I came upon the expression in a poignant story told by an American doctor in Sierra Leone who treated Ebola victims this year until he, himself, became a victim. After a long ordeal he is well enough to be recuperating in his Arizona home, and he shared this with a New York Times reporter:
One night, three young brothers were brought in. All were infected. Their mother had died, and their father was absent. I didn’t think they’d survive. The oldest, Victor, 11, was the sickest. The boy had taken on the role of father, and even when Victor was lying on a mattress on the floor, soiled by his bodily fluids, the younger ones, Shaky and Ibrahim, would not leave him.
They were this little band of brothers. Sometimes I wished I could rip off my protective gear and hold them. Returning to the ward each morning, I kept expecting to find that one or more of the brothers had died. But they kept surprising me. They just sort of pushed each other through it.
They recovered enough to race around the ward with other children. In such a dark place, they were little cracks of joy.
For all the Ho Ho Ho’s and Happy Holidays of the Season, don’t you sometimes feel oppressed by the burden of fitting it all in – the special events, other peoples’ expectations – enough to experience a lurking kind of gift wrapped burn-out? For all its glitter, contemporary Christmas in the Western world is more akin to the scene in the inn than it is the quiet peace of the nursery cave.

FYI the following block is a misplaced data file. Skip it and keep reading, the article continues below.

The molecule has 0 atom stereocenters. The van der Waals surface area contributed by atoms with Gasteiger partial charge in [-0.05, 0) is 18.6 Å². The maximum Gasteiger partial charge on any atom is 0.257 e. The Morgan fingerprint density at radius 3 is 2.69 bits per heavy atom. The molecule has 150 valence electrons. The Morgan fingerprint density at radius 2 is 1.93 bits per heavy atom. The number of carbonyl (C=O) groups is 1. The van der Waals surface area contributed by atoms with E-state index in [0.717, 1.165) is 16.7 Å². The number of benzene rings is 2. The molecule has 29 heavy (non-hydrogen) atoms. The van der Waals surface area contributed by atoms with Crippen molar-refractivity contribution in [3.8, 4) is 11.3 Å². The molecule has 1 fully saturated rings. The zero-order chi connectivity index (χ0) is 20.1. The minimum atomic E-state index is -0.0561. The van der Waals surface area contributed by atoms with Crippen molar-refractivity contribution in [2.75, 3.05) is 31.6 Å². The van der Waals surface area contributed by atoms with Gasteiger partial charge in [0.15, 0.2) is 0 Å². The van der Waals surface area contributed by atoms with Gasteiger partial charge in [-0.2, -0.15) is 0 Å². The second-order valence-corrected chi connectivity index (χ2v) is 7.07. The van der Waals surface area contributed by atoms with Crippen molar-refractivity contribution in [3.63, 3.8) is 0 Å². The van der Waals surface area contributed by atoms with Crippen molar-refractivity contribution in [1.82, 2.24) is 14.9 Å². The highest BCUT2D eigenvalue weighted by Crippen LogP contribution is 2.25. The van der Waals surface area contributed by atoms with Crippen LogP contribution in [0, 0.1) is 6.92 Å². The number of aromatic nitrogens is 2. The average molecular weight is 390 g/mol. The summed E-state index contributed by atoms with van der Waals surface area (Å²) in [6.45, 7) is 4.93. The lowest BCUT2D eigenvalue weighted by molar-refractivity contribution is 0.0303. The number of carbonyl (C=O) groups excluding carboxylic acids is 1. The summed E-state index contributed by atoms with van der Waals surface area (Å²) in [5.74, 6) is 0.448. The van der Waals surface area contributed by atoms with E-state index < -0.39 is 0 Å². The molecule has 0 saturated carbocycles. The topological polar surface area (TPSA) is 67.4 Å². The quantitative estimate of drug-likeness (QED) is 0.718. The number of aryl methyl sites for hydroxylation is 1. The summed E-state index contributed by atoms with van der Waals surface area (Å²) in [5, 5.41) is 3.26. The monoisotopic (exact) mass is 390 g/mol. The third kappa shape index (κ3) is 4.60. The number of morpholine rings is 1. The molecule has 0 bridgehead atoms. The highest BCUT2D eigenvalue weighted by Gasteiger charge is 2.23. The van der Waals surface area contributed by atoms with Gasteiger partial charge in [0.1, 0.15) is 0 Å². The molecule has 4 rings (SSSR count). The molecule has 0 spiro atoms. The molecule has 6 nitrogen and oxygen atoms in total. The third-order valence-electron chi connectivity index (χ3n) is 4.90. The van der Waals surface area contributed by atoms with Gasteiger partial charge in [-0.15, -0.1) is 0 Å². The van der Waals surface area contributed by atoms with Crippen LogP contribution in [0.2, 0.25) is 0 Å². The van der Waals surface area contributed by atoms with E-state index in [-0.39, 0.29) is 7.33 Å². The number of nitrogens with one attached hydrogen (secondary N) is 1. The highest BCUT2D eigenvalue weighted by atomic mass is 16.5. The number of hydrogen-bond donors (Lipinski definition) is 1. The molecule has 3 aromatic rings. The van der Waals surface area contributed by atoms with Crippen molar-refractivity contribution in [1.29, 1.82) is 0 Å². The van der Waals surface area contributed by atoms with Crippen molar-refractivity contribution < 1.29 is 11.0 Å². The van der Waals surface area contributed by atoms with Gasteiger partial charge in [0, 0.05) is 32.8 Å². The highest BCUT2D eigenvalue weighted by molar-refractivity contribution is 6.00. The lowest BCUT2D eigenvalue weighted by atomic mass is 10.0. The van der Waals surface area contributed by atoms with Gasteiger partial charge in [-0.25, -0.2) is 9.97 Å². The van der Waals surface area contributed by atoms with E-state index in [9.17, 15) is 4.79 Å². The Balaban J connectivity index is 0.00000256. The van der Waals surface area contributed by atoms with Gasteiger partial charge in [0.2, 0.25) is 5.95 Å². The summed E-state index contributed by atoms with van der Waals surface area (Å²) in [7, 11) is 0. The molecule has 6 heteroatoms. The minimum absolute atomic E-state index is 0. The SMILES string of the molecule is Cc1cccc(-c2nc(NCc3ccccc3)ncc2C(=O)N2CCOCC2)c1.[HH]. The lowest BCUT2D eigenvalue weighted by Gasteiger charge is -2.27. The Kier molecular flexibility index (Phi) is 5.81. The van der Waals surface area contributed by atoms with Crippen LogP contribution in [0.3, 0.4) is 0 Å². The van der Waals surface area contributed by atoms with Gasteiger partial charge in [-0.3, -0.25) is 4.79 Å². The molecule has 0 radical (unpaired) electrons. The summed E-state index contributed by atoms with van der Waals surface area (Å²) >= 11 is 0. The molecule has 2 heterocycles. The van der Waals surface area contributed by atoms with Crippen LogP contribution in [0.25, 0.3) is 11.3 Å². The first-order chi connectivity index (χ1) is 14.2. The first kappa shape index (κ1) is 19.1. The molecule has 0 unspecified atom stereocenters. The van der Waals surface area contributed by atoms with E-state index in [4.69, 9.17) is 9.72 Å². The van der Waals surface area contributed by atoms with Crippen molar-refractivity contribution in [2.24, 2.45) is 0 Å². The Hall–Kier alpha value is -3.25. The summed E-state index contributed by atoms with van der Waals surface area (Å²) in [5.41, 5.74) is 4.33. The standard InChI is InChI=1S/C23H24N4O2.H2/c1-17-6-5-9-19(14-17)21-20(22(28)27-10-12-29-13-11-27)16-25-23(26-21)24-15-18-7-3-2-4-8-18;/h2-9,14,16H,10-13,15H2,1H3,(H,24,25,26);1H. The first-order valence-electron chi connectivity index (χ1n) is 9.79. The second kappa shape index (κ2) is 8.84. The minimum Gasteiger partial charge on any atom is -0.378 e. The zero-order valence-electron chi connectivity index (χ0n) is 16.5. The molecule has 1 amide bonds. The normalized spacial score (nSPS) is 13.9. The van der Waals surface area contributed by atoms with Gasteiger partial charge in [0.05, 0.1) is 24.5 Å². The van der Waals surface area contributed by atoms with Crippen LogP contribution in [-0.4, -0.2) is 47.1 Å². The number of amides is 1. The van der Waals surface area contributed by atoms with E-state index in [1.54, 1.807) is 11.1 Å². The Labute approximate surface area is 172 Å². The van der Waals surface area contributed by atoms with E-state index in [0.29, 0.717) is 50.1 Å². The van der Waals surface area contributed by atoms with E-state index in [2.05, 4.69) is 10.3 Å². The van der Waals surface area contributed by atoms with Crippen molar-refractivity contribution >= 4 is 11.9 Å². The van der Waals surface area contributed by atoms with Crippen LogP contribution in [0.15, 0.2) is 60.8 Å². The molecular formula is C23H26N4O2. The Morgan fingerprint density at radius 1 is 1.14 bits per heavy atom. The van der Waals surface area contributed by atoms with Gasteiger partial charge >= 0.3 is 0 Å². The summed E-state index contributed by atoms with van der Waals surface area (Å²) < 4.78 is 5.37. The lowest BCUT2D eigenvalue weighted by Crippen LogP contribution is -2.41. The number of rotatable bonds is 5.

The question is: How do we capture joy without adding more to our already crowded existence this month? How do we celebrate the birthday of a King with the honor that He deserves? I believe one answer is welcoming the little cracks of joy as they come – letting them widen by paying attention and capturing their meaning.
John begins his story of Jesus’ life with these words, “In Him [Jesus] appeared life and this life was the light of mankind. The light still shines in the darkness and the darkness has never put it out.” (John 1:5 Phillips) May you be surprised by many joyous expressions that God loves you this Christmas season. May they capture your heart and light your way to the manger.
As we so often do, we welcome your illustrations of our topic from your own experiences. Please send them and give us permission to share them with our readers.